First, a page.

Questions tagged [participium]

For questions about participles, such as "amans", "amatus" and "amaturus" from the verb "amare".

7 questions with no upvoted or accepted answers
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Unde “-cundus”?

I have learned that there is a suffix -cundus, found in words like fecundus, jucundus/jocundus, and rubicundus, which means something like "full of" or "characterized by." It seems to often be ...
5
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0answers
51 views

“Renegatus”: an active perfect participle from a non-deponent verb?

Several dictionaries' etymologies of English "renegade" trace it to Medieval Latin renegatus, an apostate, one who has denied his religion and gone back to another. Renegatus in turn is the perfect ...
4
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0answers
68 views

What combinations of tenses appear in periphrasis?

Periphrastic verb forms, specifically a participle plus an auxiliary verb, are very common in English ("I am writing now"). They also appear in Latin and Ancient Greek and a number of Romance ...
4
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0answers
84 views

Which one is better: “sunt aequivalentes” or “aequivalent”?

If I want to say that two things are equivalent in Latin, I can imagine two ways using essentially the same word: X et Y sunt aequivalentes. X et Y aequivalent. Googling for the first option (...
2
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0answers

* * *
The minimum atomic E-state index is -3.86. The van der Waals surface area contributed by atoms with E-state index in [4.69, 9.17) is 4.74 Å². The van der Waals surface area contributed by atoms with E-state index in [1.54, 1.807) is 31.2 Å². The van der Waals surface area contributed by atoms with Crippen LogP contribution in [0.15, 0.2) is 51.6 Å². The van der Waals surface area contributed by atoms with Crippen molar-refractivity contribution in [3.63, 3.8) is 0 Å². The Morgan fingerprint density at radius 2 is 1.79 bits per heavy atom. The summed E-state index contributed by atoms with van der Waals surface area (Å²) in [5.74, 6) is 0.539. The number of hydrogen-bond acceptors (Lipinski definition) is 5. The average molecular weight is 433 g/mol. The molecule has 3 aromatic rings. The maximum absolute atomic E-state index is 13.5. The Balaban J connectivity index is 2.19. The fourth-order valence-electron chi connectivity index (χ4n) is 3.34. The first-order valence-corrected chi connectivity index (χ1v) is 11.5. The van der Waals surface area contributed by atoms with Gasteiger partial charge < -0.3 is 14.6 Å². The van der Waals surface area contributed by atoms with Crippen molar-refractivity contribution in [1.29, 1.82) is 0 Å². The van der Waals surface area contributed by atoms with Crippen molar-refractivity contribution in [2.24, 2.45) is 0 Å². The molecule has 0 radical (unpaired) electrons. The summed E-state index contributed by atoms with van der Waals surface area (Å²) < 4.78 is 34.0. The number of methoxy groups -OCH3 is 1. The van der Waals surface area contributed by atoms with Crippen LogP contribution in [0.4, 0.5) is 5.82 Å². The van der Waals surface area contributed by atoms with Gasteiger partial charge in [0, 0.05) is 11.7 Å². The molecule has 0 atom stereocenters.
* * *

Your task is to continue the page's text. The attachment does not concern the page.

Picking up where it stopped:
128 views

Gerundives in Ablative Absolute constructions?

I was wondering if Gerundives, the verbal adjectives referred to as "passive future participles" by Latin grammarians, can appear as predicates of (true) Ablative Absolute (AA) constructions. As is ...
2
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0answers
24 views

More verbs like “mensuro”, active verb derived from deponent?

I just read on Wiktionary that the Late/Vulgar verb mensuro (I measure) comes from Classical mensura (a measure or measurement), which comes from mensus, the perfect participle of the deponent verb ...
2
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1answer
144 views

Subject-verb agreement when the subject is a dominant participle construction

My question is whether constructions similar to the following English one can exist in Latin, i.e., constructions where (i) the subject is formed by a plural noun plus an obligatory/"dominant" ...